The UK’s first public exhibition dedicated solely to gay cultural icon Tom of Finland
A timely celebration, showing previously unseen works on the centenary of his birth
“My aim is not to create an ideal but to draw beautiful men who love each other and are proud of it.”
On 6 March 2020, House of Illustration opens the UK’s first public solo show dedicated to gay cultural icon and prolific artist Tom of Finland (born Touko Laaksonen), in partnership with Tom of Finland Foundation and the Finnish Institute in London.
This timely exhibition, on the centenary of his birth, will celebrate the artist whose homoerotic visions had a profound effect on gay communities in Europe and North America during a pivotal period in their history and continue to have animmeasurable influence on popular culture today.
Tom of Finland: Love and Liberation will display 40 works on paper produced from the 1960s to the 1980s, both before and after homosexuality was decriminalised in much of Europe and the U.S. It will include early drawings of men fighting that constituted the only legal way to show physical contact between men before decriminalisation, as well as illustrations from his iconic Kake comics and rare linocuts produced in very limited editions.
Many of these works, on loan from the Los Angeles-based Tom of Finland Foundation, will be exhibited to the public for the first time.
An art director at an advertising agency by day, Tom of Finland (1920-1991) began drawing his homoerotic fantasies by night, first distributing them in U.S. bodybuilding magazines and signing them with the pseudonym ‘Tom’ to avoid censure and arrest. The general public had only to look at a ‘sports’ or ‘health’ magazine to see Tom of Finland’s sensuous hyper-masculine figures, while an underground audience could access his overt erotica via a network of sex shops and leather bars.
Tom’s drawings didn’t just present homoerotic scenes – they fetishized the uniforms of the military and law-enforcement establishment, subverting the image of these homophobic institutions in a direct challenge to the emasculating stereotypes and prejudices of the time. His unabashed and unapologetic depictions of homosexuality shaped gay identity, inspired LGBTQI rights campaigners and invigorated popular culture, influencingthe aesthetics of artists as diverse as Freddie Mercury, Robert Mapplethorpe and John Paul Gaultier.
Tom of Finland Foundation co-founder and president Durk Dehner says: “We are delighted to be showing Tom of Finland’s iconic and important work to the UK public, introducing audiences in London to Tom’s mastery of multiple mediums spanning his lengthy artistic career.”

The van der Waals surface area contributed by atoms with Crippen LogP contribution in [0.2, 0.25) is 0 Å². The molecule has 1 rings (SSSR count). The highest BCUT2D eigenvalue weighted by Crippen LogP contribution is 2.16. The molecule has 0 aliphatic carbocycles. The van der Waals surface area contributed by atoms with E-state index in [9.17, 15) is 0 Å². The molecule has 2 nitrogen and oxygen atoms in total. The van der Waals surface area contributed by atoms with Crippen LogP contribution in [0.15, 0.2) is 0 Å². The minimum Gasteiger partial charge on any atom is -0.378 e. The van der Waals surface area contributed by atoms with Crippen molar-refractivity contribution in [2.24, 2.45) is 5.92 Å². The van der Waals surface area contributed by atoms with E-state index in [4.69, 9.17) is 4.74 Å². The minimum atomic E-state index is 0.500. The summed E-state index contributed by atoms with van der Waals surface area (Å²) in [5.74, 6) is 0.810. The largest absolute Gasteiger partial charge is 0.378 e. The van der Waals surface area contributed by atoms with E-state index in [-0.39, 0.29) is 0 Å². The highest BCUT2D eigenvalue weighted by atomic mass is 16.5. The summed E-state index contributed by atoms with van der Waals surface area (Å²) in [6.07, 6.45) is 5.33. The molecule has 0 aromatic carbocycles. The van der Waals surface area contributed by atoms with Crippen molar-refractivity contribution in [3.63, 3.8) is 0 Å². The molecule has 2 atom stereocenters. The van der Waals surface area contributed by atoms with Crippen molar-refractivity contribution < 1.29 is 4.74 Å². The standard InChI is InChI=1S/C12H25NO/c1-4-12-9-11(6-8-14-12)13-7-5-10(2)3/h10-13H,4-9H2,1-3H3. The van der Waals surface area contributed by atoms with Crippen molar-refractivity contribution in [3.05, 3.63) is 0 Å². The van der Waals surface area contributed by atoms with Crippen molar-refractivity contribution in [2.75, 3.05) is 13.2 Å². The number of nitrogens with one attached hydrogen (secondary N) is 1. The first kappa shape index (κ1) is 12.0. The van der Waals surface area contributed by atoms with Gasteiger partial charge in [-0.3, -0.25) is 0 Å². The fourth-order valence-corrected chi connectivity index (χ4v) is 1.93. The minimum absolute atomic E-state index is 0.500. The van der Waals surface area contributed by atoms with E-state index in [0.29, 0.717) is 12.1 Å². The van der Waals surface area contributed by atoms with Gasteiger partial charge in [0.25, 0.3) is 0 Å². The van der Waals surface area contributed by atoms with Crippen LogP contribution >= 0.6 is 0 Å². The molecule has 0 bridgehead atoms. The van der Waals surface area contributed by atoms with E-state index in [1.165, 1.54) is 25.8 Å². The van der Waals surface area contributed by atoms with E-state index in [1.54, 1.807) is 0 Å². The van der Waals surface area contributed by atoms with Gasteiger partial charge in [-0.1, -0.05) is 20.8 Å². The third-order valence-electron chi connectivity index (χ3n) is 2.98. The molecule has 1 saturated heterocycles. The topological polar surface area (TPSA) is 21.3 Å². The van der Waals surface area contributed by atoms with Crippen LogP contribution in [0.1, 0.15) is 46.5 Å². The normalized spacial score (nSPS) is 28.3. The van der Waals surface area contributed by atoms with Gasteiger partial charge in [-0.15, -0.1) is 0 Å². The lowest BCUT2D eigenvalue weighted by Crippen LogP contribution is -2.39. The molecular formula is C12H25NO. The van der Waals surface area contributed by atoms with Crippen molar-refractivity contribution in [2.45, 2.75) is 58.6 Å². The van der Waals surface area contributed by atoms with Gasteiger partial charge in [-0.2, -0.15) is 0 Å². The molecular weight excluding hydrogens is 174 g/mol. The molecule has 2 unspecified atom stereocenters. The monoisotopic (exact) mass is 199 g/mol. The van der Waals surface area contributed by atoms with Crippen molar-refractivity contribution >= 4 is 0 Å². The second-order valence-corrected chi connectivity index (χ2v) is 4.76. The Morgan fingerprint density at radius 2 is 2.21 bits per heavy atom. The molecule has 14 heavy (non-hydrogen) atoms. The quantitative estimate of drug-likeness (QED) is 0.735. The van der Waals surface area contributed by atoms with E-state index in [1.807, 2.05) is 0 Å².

YASS Magazine meets Durk Dehner, the co-founder of Tom of Finland Foundation and takes you to the “Love and Liberation” exhibition.
House of Illustration curator Olivia Ahmad says: “Tom of Finland transformed his original perception of male sexuality and desire into a vital art that spoke to suppressed queer communities around the world and revolutionised the image of gay men in popular culture. Tom rejected the discrimination and conservative conventions of his time to celebrate love, intimacy and pleasure, and it’s no surprise that his message continues to resonate. We are extremely proud to present this overdue show of his work in the UK here at House of Illustration.”
Below you can see the backstage at the official launching party of the exhibition.
Tom of Finland is the artist name of Touko Laaksonen (1920, Kaarina – 1991, Helsinki). He signed his erotic work ‘Tom’ when his drawings were first published in 1957 and the now world-renowned ‘Tom of Finland’ was born. Tom produced more than 3,500 illustrations during his lifetime that transformed homoerotic art and had far-reaching influence on LGBTQ+ and popular culture.
Tom of Finland Foundation was established by Tom and his friend Durk Dehner. Now in their 35th year and based in Los Angeles, the Foundation is a non-profit organization that preserves the archive of Tom of Finland and supports contemporary erotic artists. The Foundation’s mission is to champion the cultural importance of erotic art and to promote healthier, more tolerant attitudes towards sexuality. This year they celebrate the centenary of the artist’s birth: #TOMs100.
House of Illustration is the UK’s centre for illustration and graphic art. Its exhibition programme explores illustration from around the world, celebrating its rich and varied history and championing emerging talent. House of Illustration doesn’t just show illustration – it’s a place to learn and create, with a pioneering education programme for everyone from 2-year olds to retirees, beginners to professionals, all delivered by practising illustrators. A busy calendar of events includes talks, workshops, fairs and live drawing nights while the House of Illustration shop features exhibition merchandise and unique books, prints, cards and more from independent illustrators and makers.
The Finnish Institute in London promotes Finnish contemporary art in the UK and Ireland and helps artists, researchers and social and cultural actors to create international networks. It was founded in 1991 and is a non-profit, private foundation funded by The Finnish Ministry of Education and Culture.
A special thanks to the House of Illustration, the Tom of Finland Foundation and to Richard Villani (www.instagram.com/villaniproductions) for making this come true and all their help.